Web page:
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EPDM Gaskets Vs. Neoprene vs. Silicone

Long-lasting & effective alternatives to natural rubber include EPDM gaskets, neoprene, and silicone. Learn about the properties of each material, their benefits and drawbacks, and the applications that best suit each material.

EPDM ( Ethylene Propylene Diene Monomer)

EPDM is a synthetic rubber type. EPDM contains a saturated polymer backbone, which provides it with superior resilience against natural rubber as well as other unsaturated materials. The material is also rather elastic and flexible, making it perfect for making seals.

The raw EPDM material is frequently mixed with the following compounds:

  • Fillers (that are calcium carbonate and carbon black)
  • Polymerizers (paraffin oil)
  • Processes of foaming 

EPDM is water and alkali-resistant, but it should not be used with oils, kerosene, or other hydrocarbons.

Silicone rubber & EPDM are frequently used interchangeably. Both are resistant to deterioration from the environment, making them suitable for seals & gaskets. Silicone rubber, on the other hand, keeps its properties and remains stable at temperatures as high as 446 °F, which is higher than EPDM’s standard temperature. Silicone rubber is also sterilizable, making it an excellent choice for foods, drinks, and medical applications.

Pros and Cons of EPDM Gaskets 

EPDM is easy to work with in the manufacturing and finishing stages since it conforms to the form of designs through a range of production techniques. EPDM’s resilience to damage is one of its main advantages. EPDM seals and gaskets are resistant to a wide range of environmental variables in home, commercial, and industrial settings. It is resistant to weathering, UV light, & ozone, making it an excellent choice for outdoor seals.

EPDM may also act as an insulator, making it ideal for outside seals and gaskets that must assist manage temperatures rather than only preventing impurities.

The majority of EPDM’s beneficial qualities, however, are only present at temperatures below 266°F (130°C). Its ability to resist damage reduces dramatically once it reaches that temperature, as it begins to melt or bend.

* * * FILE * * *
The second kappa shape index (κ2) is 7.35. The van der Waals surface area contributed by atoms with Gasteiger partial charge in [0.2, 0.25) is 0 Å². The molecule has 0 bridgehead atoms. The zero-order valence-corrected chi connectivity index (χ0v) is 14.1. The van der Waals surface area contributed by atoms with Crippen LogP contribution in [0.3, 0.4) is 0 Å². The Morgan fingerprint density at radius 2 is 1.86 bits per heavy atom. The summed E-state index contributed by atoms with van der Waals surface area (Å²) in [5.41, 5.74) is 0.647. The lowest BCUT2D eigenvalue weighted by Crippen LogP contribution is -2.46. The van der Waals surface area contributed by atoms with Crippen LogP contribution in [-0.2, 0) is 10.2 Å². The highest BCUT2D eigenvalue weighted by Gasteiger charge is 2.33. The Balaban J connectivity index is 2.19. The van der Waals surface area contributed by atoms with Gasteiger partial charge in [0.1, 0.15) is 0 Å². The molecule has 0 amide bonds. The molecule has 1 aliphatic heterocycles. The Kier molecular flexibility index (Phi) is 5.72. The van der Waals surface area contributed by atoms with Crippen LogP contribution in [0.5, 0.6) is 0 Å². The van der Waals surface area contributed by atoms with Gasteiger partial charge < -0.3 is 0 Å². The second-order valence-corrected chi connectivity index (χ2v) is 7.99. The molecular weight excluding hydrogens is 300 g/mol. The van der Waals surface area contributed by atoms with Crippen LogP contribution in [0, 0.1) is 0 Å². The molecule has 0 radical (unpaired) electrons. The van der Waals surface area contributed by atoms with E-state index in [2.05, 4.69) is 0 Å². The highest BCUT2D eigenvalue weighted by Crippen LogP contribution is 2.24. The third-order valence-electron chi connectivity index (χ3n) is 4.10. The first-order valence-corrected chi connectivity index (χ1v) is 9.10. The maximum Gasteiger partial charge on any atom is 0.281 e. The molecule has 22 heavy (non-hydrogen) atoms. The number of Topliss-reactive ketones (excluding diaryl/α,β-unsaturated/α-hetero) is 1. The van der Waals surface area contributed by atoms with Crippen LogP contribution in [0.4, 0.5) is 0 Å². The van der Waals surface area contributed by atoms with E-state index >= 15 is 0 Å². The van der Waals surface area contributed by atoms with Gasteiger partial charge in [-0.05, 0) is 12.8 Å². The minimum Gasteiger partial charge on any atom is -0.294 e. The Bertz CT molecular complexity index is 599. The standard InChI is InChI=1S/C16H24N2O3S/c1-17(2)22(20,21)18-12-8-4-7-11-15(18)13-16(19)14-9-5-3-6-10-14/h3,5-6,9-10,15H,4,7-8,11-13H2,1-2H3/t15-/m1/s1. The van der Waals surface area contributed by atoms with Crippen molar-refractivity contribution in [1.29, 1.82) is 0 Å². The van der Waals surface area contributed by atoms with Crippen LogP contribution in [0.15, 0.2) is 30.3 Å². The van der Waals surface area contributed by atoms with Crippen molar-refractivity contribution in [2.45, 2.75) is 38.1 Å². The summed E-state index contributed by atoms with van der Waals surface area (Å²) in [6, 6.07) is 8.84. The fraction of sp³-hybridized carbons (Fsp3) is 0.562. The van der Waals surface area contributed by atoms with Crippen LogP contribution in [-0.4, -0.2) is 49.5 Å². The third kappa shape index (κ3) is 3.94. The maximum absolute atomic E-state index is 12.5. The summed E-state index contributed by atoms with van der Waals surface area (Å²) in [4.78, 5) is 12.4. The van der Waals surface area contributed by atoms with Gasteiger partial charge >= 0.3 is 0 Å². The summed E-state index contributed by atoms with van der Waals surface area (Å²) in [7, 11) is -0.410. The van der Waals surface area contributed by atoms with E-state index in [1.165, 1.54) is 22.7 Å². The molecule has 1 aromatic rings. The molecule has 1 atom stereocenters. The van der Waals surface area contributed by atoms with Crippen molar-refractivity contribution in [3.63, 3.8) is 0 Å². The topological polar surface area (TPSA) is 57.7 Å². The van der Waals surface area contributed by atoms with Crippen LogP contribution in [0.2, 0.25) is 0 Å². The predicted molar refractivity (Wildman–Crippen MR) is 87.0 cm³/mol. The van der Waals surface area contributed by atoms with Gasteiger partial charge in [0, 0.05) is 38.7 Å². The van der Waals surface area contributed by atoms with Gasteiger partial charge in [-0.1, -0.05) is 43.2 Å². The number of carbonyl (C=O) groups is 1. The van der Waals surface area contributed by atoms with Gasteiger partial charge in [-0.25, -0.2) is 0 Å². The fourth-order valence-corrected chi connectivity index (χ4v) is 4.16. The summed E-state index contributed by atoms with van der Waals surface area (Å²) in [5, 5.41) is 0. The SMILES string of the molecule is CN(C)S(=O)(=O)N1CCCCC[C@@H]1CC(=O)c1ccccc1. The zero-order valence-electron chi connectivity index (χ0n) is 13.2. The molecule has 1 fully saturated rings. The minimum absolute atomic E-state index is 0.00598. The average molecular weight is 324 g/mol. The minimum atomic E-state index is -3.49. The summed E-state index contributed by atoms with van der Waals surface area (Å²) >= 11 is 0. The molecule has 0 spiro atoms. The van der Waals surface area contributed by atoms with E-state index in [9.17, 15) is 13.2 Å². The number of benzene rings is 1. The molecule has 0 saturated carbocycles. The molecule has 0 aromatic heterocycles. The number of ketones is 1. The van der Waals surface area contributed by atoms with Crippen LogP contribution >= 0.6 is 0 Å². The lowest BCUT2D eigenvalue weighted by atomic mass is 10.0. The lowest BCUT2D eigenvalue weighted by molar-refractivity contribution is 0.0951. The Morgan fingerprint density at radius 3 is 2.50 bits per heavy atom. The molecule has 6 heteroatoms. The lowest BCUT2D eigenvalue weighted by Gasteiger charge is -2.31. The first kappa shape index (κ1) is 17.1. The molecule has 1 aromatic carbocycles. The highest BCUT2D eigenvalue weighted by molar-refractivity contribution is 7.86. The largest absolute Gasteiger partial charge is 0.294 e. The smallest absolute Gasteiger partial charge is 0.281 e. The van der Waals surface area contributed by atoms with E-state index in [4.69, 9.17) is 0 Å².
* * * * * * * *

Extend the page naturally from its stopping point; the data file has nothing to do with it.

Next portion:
Neoprene 

Neoprene is a synthetic material made by chlorine polymerization. Flexible, resistant to environmental damage, and chemical stability are only a few of the material’s major characteristics. Neoprene & EPDM are both tough synthetic rubbers that are frequently utilized to make similar products and components.

While EPDM provides more benefits over a wider temperature range, neoprene is a helpful, cost-effective option for parts with only a small risk of damage or relatively moderate working circumstances.

Silicone 

Silicone is also a synthetic rubber that can withstand a wide range of temperatures. Along with neoprene and EPDM, this material is utilized in the production of goods that require flexibility and damage resistance.

By way of contrast, silicone & neoprene both work admirably in cold temperatures, while silicone is far superior in high-temperature applications. Because of its great tear resistance and outstanding elongation qualities, silicone is frequently chosen over EPDM.

Ending Views 

Synthetic rubbers are used in a variety of household and commercial applications. EPDM, neoprene, & silicone rubber are three related materials for gaskets, O-rings, and other sealing components that offer flexibility, longevity, and good formability. However, each material has advantages that are important to consider, both in terms of the final product and the project’s overall budget.

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